• The author will give out I’ve Got Your Back cards for kids to exchange with someone. Each card asks for both names and when they exchange, they are asked to perform three acts of kindness for the other person. The reason for these cards it to build up friendships where you can look out for each other.
  • This presentation will also include either a binge eating contest between a student and faculty member—eating cereal, a hamburger, pizza or a taco.

The cost for my program

Because I need to travel to your area, (I live in Idaho) the cost for my program will be $800 dollars for the day, per school, as long as I can present to multiple schools in your district. Ahead of the program date, I will be asking each student to purchase an e-book at the cost of $3.99 through Amazon, which will download immediately to a phone, tablet, or Kindle. For students who cannot afford a copy of the book, I will email a PDF copy to your school librarian so that the librarian can allow students to have access to that download before the presentation.

My charitable partner is, No Kid Hungry. I am working to get paying sponsors who can provide books for students. I will let you know if this change takes place.
I would like to offer a presentation to the faculty and even parents the evening before I present to the students. This will be the same presentation as the one given to students the next day. I will ask for each person attending to download the Kindle book before the presentation.

I will ask the school to post an article about my presentation in a school newsletter and on the school webpage ahead of the presentation and I will contact the media ahead of my presentation, as well.

My contact information

Jill Vanderwood—
Please put School presentation in the subject line

Is there such a thing as being ‘a little drunk’?

When going from being sober to tipsy or buzzed, there is a point when you are beginning to feel the effects of alcohol. This could be after 1-2 drinks per hour for women and 2-3 drinks per hour for men. This also depends on:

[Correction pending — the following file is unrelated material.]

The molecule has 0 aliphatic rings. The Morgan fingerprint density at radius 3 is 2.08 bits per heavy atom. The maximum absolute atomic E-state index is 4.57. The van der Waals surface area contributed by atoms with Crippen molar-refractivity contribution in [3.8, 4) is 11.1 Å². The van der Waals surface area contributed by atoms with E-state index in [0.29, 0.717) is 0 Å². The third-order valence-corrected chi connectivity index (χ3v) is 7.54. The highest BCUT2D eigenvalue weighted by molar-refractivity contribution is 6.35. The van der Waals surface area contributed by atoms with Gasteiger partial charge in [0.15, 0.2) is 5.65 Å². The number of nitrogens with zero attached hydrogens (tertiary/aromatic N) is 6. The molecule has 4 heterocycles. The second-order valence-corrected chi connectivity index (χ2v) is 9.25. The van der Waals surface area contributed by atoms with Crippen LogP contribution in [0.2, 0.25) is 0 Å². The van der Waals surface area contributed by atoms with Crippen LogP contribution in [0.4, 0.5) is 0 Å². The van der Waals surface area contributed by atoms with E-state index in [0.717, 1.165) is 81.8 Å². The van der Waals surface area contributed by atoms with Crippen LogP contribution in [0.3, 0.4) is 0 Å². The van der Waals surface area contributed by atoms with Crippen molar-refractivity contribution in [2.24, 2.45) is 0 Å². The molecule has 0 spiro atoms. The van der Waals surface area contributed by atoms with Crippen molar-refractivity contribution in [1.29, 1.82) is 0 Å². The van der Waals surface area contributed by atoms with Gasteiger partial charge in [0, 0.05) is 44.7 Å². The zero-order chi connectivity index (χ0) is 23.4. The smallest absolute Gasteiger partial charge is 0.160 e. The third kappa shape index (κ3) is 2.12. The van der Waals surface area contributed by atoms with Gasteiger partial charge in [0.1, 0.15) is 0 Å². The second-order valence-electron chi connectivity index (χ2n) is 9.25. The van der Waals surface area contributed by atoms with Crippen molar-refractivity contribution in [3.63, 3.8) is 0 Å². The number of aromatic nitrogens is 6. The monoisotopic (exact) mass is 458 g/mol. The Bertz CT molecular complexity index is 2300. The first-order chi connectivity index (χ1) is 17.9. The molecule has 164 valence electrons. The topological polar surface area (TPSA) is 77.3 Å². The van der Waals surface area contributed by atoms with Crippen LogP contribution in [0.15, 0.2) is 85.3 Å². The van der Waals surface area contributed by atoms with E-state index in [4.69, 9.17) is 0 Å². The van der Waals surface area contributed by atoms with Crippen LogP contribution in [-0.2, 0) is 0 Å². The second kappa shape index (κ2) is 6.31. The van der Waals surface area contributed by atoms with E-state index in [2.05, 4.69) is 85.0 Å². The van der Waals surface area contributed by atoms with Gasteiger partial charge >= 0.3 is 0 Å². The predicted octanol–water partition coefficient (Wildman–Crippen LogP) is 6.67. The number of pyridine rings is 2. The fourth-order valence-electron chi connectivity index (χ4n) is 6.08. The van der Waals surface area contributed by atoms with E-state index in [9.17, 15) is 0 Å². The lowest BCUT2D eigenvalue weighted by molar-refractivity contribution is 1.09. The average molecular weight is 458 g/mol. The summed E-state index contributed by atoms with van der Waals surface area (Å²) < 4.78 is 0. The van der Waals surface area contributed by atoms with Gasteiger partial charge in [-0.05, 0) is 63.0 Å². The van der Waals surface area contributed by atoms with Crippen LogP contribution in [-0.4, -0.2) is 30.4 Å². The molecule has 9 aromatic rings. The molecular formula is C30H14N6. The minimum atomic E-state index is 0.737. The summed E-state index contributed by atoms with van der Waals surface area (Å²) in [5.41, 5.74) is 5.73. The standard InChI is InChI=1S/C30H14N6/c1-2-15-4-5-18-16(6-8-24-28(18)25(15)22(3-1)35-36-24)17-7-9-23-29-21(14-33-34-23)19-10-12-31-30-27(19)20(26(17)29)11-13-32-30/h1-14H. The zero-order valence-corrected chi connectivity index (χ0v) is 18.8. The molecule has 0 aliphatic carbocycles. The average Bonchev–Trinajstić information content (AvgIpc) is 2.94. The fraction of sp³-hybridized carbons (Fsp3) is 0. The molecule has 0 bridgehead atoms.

1. Your past experience with alcohol
  2. How much food is in your stomach?
  3. How much you weigh

What is tipsy?

Being tipsy is the first sign that the alcohol you’re drinking is having an effect on your body. This tipsiness begins when alcohol enters the bloodstream and starts to affect the functions of both your brain and your body. When a person becomes tipsy, they:

  • Become more talkative and seem more self-confident.
  • Are likely to show risky behavior and their speech and reactions slow down.
  • Have a shorter attention span and poor short-term memory.

A person who is tipsy is at greater risk of injury than a sober person.

What is the quickest way to sober up?

There is nothing a person can do to quickly bring down the blood alcohol concentration or BAC level in their body. The only thing that will help your body to become completely sober is time.

In the News

A 14-Year-Old Dies of Alcohol Poisoning at Her Own Slumber Party

A teenage girl was found dead on the floor of her bedroom of apparent alcohol poisoning after drinking at her own slumber party. Other girls were throwing up and the mother thought it was from the food poisoning due to the hamburgers they bought for the girls earlier. Her daughter wasn’t throwing up so the mother didn’t attend to her. The next morning her mother found that her daughter had died.

Teen driver in fatal alcohol-related crash is sentenced to 18 months in jail

An underage teen drinker caused an accident while going 119 mph in a 35-mph zone. His two passengers were not intoxicated. A 15-year-old high school student was killed and a 17-year-old was critically injured. He had to learn how to talk, walk and function again which took years of recovery. This all happened because of the choice of the driver to get behind the wheel of a car while intoxicated and the choice of the others to get into a car with a drunk driver. The sentence given was 8 years in prison with most of the sentence suspended. Five years of probation without any drug or alcohol use and 150 hours of community service.